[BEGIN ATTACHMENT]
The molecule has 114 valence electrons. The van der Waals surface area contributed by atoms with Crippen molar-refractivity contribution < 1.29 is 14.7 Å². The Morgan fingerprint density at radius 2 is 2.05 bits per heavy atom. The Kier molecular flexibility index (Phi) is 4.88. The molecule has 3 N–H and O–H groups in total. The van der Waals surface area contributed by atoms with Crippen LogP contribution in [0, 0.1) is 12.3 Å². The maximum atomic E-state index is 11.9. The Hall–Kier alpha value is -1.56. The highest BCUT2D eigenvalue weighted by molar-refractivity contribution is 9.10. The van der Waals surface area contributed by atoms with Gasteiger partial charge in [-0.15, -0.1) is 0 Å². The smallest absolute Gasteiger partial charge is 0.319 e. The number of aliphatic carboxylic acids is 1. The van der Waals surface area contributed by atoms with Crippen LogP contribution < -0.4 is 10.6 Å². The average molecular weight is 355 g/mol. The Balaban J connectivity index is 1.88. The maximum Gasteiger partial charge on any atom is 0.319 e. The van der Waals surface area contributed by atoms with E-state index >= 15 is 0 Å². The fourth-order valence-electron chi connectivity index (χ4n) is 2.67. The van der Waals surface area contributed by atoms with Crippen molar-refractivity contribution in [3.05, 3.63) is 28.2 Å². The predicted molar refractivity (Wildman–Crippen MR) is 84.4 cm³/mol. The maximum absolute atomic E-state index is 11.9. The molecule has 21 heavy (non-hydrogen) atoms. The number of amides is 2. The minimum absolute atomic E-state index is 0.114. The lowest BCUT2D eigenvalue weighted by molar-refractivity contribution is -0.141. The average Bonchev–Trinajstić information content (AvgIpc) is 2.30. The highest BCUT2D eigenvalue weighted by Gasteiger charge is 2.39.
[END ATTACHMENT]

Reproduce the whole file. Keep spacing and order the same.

The molecule has 114 valence electrons. The van der Waals surface area contributed by atoms with Crippen molar-refractivity contribution < 1.29 is 14.7 Å². The Morgan fingerprint density at radius 2 is 2.05 bits per heavy atom. The Kier molecular flexibility index (Phi) is 4.88. The molecule has 3 N–H and O–H groups in total. The van der Waals surface area contributed by atoms with Crippen LogP contribution in [0, 0.1) is 12.3 Å². The maximum atomic E-state index is 11.9. The Hall–Kier alpha value is -1.56. The highest BCUT2D eigenvalue weighted by molar-refractivity contribution is 9.10. The van der Waals surface area contributed by atoms with Gasteiger partial charge in [-0.15, -0.1) is 0 Å². The smallest absolute Gasteiger partial charge is 0.319 e. The number of aliphatic carboxylic acids is 1. The van der Waals surface area contributed by atoms with Crippen LogP contribution < -0.4 is 10.6 Å². The average molecular weight is 355 g/mol. The Balaban J connectivity index is 1.88. The maximum Gasteiger partial charge on any atom is 0.319 e. The van der Waals surface area contributed by atoms with E-state index >= 15 is 0 Å². The fourth-order valence-electron chi connectivity index (χ4n) is 2.67. The van der Waals surface area contributed by atoms with Crippen molar-refractivity contribution in [3.05, 3.63) is 28.2 Å². The predicted molar refractivity (Wildman–Crippen MR) is 84.4 cm³/mol. The maximum absolute atomic E-state index is 11.9. The molecule has 21 heavy (non-hydrogen) atoms. The number of amides is 2. The minimum absolute atomic E-state index is 0.114. The lowest BCUT2D eigenvalue weighted by molar-refractivity contribution is -0.141. The average Bonchev–Trinajstić information content (AvgIpc) is 2.30. The highest BCUT2D eigenvalue weighted by Gasteiger charge is 2.39.